Deontay Wilder Refuses to Risk Overlooking “Warrior” Robert Helenius
When former WBC heavyweight champion Deontay “The Bronze Bomber” Wilder (42-2-1, 41 KO’s) returns to the action on October 15, there will be an air of familiarity. Getting back in front of the lights and cameras, submitted to the rigors of camp and the buzz of fight night all will bring back old memories. This will be even more so considering how closely acquainted Wilder, 36, and his next opponent, Robert “The Nordic Nightmare” Helenius (31-3, 20 KO’s), already are. As Wilder explained in a recent interview with Fight Hype, these two men are already well-versed with one another.
“Coming back with Robert, you got to understand, this has been my sparring partner for a few years. So we know each other well! I truly respect Robert and his craft, he’s a warrior just like me. He’s got a warrior’s heart just like me!”
GOING HARD IN THE PAINT
Generally speaking, when a very successful fighter pens a fight with a long-time sparring partner, few give the sparring partner a shot at victory. Despite being ranked #2 (WBA) and #10 (WBC), many do view Helenius, 38, as being low-hanging fruit. While this may be the opinion of others, this is not how Wilder, ranked #1 (WBC), is approaching the contest.
“You can’t take Robert Helenius lightly, he’s not one of those guys to look over. Many people may have they opinion of judgement inside while looking upon him inside of the ring and stuff like that. But when you have a man with a heart of gold and a warrior mindset, a warriors heart, its unpredictable what they can do. You can’t look past a man like that!”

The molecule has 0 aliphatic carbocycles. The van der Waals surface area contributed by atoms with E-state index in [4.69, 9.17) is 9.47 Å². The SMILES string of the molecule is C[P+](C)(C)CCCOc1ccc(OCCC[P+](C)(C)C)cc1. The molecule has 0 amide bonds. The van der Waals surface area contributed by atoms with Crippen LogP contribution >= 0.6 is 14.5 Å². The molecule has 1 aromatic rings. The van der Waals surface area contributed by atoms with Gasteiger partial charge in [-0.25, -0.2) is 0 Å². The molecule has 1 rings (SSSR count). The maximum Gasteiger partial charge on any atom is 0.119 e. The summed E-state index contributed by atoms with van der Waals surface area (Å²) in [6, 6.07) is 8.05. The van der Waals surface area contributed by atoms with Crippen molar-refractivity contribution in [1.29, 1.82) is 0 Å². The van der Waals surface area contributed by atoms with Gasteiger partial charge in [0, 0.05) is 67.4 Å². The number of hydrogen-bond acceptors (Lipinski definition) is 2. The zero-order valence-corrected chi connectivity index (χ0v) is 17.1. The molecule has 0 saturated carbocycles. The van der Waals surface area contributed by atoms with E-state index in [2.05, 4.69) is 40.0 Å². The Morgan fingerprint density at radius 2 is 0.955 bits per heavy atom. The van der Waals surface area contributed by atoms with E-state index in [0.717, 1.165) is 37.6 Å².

Not only is The Bronze Bomber taking the Swede extremely serious, it really sounds like he is risking a bit of overkill in preparation.
“My pre-camp has been started, I’ve done 253 rounds [of sparring] in 11 days and then run Monday, Wednesday and Friday.”
THE FINAL VERDICT
Without question, the staggering amount of sparring rounds that Wilder is putting in will garner attention. The first natural question would be: is he overtraining for Helenius? Another reflexive inquiry would be: does Wilder really believe in himself following the Fury losses, or is he trying to recreate confidence in the gym? Or perhaps, is Wilder’s team simply out of control?
On the outside looking in, any of these theories could be made to sound plausible enough. Yet, in the end, we all will just have to wait to see what version of Deontay Wilder shows up to the ring on October 15.
Reading Time: 3 minutes
By: Bakari Simpson